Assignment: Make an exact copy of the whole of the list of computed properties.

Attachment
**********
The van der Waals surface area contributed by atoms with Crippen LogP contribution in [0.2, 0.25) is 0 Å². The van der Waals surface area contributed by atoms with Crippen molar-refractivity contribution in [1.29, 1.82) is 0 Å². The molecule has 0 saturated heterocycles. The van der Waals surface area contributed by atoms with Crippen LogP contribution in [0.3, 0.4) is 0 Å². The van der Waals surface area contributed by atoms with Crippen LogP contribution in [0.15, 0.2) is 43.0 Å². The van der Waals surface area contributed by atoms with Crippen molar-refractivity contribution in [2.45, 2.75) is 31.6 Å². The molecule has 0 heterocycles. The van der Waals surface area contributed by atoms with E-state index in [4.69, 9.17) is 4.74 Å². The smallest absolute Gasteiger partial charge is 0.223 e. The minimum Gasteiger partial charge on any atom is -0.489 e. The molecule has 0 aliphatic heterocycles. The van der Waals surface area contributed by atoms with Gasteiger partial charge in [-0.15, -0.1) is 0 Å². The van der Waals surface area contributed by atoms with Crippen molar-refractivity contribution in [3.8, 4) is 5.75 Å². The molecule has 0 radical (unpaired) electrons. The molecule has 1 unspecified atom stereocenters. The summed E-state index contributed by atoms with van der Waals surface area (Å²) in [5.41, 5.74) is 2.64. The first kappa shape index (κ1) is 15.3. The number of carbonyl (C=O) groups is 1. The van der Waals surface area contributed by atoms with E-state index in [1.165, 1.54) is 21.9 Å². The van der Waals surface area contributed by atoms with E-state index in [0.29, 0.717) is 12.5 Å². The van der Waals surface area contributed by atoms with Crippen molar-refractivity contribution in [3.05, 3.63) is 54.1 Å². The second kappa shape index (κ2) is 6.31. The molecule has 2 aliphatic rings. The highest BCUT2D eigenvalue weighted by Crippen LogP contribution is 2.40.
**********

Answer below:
The van der Waals surface area contributed by atoms with Crippen LogP contribution in [0.2, 0.25) is 0 Å². The van der Waals surface area contributed by atoms with Crippen molar-refractivity contribution in [1.29, 1.82) is 0 Å². The molecule has 0 saturated heterocycles. The van der Waals surface area contributed by atoms with Crippen LogP contribution in [0.3, 0.4) is 0 Å². The van der Waals surface area contributed by atoms with Crippen LogP contribution in [0.15, 0.2) is 43.0 Å². The van der Waals surface area contributed by atoms with Crippen molar-refractivity contribution in [2.45, 2.75) is 31.6 Å². The molecule has 0 heterocycles. The van der Waals surface area contributed by atoms with E-state index in [4.69, 9.17) is 4.74 Å². The smallest absolute Gasteiger partial charge is 0.223 e. The minimum Gasteiger partial charge on any atom is -0.489 e. The molecule has 0 aliphatic heterocycles. The van der Waals surface area contributed by atoms with Gasteiger partial charge in [-0.15, -0.1) is 0 Å². The van der Waals surface area contributed by atoms with Crippen molar-refractivity contribution in [3.8, 4) is 5.75 Å². The molecule has 0 radical (unpaired) electrons. The molecule has 1 unspecified atom stereocenters. The summed E-state index contributed by atoms with van der Waals surface area (Å²) in [5.41, 5.74) is 2.64. The first kappa shape index (κ1) is 15.3. The number of carbonyl (C=O) groups is 1. The van der Waals surface area contributed by atoms with E-state index in [1.165, 1.54) is 21.9 Å². The van der Waals surface area contributed by atoms with E-state index in [0.29, 0.717) is 12.5 Å². The van der Waals surface area contributed by atoms with Crippen molar-refractivity contribution in [3.05, 3.63) is 54.1 Å². The second kappa shape index (κ2) is 6.31. The molecule has 2 aliphatic rings. The highest BCUT2D eigenvalue weighted by Crippen LogP contribution is 2.40.